MMC Guest Star: Ralph Heid (1946-2008)
Coming to America
At age five Ralph started touring, playing performances all over Western Europe. In 1954, a talent agent arranged for him and his parents to come to North America.
|"I appeared at the Olympia Theatre, Paris, in 1954. An American agent from New York, working for Lew & Leslie Grade Inc, discovered me there and brought me to the States, together with my parents. I appeared in a lot of fairground productions all around the States and Canada, which were organized by George Hamid. I also appeared at the Roxy Theatre in New York City, from January 5th, 1956 until March 14th, 1957."
Ralph was spotted by a Disney talent scout and recruited for the show, one of the very few solo child performers to appear as a guest star. He spent several days filming at the studio in late September 1956, for an episode broadcast February 19, 1957, for which he received $1,000, more than twice the reported standard fee.
At the Burbank Studio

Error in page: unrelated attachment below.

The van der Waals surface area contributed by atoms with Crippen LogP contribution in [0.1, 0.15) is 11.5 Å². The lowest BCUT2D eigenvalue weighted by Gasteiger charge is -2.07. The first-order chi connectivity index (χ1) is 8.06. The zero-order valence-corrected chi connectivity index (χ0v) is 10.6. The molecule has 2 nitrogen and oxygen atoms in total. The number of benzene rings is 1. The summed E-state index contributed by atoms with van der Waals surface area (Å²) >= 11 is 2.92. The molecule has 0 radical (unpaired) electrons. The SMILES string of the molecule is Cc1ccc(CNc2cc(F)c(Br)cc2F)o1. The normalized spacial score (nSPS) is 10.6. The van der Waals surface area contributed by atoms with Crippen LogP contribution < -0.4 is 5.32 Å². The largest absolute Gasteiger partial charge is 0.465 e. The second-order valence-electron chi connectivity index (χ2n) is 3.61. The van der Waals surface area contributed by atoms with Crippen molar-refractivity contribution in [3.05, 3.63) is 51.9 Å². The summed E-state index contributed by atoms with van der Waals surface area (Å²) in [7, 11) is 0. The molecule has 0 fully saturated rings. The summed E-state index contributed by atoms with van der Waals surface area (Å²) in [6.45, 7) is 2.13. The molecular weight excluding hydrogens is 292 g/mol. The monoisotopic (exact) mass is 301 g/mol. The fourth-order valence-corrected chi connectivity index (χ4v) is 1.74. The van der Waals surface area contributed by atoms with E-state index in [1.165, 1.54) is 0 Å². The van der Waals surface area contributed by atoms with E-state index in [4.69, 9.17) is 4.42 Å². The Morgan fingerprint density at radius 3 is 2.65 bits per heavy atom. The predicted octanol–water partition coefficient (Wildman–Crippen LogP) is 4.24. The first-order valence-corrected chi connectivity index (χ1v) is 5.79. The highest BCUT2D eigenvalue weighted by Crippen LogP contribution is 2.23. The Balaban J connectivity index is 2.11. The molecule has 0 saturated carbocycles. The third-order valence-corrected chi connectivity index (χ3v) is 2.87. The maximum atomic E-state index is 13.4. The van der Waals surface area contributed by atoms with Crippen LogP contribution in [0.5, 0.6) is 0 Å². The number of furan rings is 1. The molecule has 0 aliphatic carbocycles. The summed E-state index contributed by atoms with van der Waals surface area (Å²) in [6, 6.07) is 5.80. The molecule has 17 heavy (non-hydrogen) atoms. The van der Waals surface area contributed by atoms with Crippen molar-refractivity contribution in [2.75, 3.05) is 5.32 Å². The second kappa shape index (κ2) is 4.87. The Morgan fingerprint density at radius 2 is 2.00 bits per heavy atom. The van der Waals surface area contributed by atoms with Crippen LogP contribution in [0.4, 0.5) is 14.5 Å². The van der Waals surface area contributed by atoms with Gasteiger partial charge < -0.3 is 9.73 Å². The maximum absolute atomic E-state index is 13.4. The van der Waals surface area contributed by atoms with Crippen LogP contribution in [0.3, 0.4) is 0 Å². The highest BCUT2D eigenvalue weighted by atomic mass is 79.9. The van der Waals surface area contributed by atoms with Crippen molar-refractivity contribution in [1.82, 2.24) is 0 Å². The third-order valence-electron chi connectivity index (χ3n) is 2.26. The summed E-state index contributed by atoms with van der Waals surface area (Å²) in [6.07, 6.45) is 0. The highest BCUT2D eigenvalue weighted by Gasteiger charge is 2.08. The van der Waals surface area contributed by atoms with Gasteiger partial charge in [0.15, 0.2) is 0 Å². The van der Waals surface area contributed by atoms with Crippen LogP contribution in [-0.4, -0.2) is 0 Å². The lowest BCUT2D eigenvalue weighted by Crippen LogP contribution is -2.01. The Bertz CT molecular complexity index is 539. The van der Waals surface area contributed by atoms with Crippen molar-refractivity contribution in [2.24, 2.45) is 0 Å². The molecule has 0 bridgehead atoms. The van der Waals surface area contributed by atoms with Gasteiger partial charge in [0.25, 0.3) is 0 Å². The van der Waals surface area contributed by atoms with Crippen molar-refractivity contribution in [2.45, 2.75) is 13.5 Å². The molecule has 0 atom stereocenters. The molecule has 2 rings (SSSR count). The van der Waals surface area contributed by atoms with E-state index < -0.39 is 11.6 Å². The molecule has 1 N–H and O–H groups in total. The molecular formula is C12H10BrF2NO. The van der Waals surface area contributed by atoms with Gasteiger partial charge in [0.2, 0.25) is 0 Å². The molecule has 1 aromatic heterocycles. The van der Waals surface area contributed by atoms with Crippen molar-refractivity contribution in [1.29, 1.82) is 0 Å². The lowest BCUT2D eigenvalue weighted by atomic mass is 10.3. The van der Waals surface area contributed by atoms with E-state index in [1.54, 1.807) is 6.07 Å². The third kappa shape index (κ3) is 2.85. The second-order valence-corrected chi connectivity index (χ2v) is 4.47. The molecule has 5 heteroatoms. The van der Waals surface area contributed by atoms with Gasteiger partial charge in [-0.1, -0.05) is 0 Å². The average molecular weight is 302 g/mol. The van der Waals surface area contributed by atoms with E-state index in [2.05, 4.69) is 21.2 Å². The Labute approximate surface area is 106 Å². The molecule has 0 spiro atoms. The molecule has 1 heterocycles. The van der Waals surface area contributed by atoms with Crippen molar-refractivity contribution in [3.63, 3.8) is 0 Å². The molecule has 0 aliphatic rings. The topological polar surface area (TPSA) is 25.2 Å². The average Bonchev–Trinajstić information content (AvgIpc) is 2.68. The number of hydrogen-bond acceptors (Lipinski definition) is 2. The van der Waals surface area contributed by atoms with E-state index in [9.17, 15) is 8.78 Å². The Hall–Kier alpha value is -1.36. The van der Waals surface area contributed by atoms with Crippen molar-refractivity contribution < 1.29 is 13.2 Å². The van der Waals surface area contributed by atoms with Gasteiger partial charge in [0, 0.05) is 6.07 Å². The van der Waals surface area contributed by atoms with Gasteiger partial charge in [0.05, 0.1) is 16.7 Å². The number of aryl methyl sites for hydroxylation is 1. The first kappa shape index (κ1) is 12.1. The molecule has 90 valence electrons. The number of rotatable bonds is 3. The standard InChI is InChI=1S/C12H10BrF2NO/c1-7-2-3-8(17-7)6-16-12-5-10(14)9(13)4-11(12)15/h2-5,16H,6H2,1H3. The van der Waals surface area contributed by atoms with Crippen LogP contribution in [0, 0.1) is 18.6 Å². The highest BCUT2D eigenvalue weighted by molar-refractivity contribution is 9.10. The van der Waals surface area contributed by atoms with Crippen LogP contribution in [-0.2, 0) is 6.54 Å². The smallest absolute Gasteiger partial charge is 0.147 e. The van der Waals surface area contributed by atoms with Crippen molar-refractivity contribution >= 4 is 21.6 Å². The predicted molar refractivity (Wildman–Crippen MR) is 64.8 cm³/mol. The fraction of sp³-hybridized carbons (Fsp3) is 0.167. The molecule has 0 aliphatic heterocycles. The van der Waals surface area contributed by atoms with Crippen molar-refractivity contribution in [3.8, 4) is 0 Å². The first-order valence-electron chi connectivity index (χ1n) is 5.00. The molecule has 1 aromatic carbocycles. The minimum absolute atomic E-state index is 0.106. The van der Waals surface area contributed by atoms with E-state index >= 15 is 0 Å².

For Ralph and his parents, their stay in California was just one of many stopovers on his American tour, but it's one that stuck in his twelve-year-old memory.
Though he doesn't seem to recall it, Disney Studio publicity notes that Ralph also played a comic duet with drummer Cubby O'Brien of The Blue Danube, in which the other Mouseketeers pretended to join.
One of the more memorable parts of his Disney sojourn was the experience of California's labor laws for show business children, particularly the schooling requirement.
Ralph Heid performed for fifty-seven years on the xylophone, entertaining audiences with his virtuosity. With the aid of his Czech-born wife, Hana, a former ballet dancer who served as his chief technician, Ralph often worked cruise ships as well as land-based theatres and nightclubs. Though he enjoyed his memories of the time spent at Disney, he always regreted not having any photos or video of the actual performance.
"I tried a couple of times to get a video or film from Disney, but it doesn't work. But I was very lucky in September 1975, when Roy Williams send me an audio tape of the whole show I was on. I don't know how he was able to do that, maybe the rules were not as hard in those days?"
Ralph Heid passed away in November 2008, leaving behind his wife, children, and grandchildren. He played seven other instruments, but the xylophone always remained his favorite. He was very aware that its attraction lay not in musical quality alone, but in the visual dynamics of watching someone play.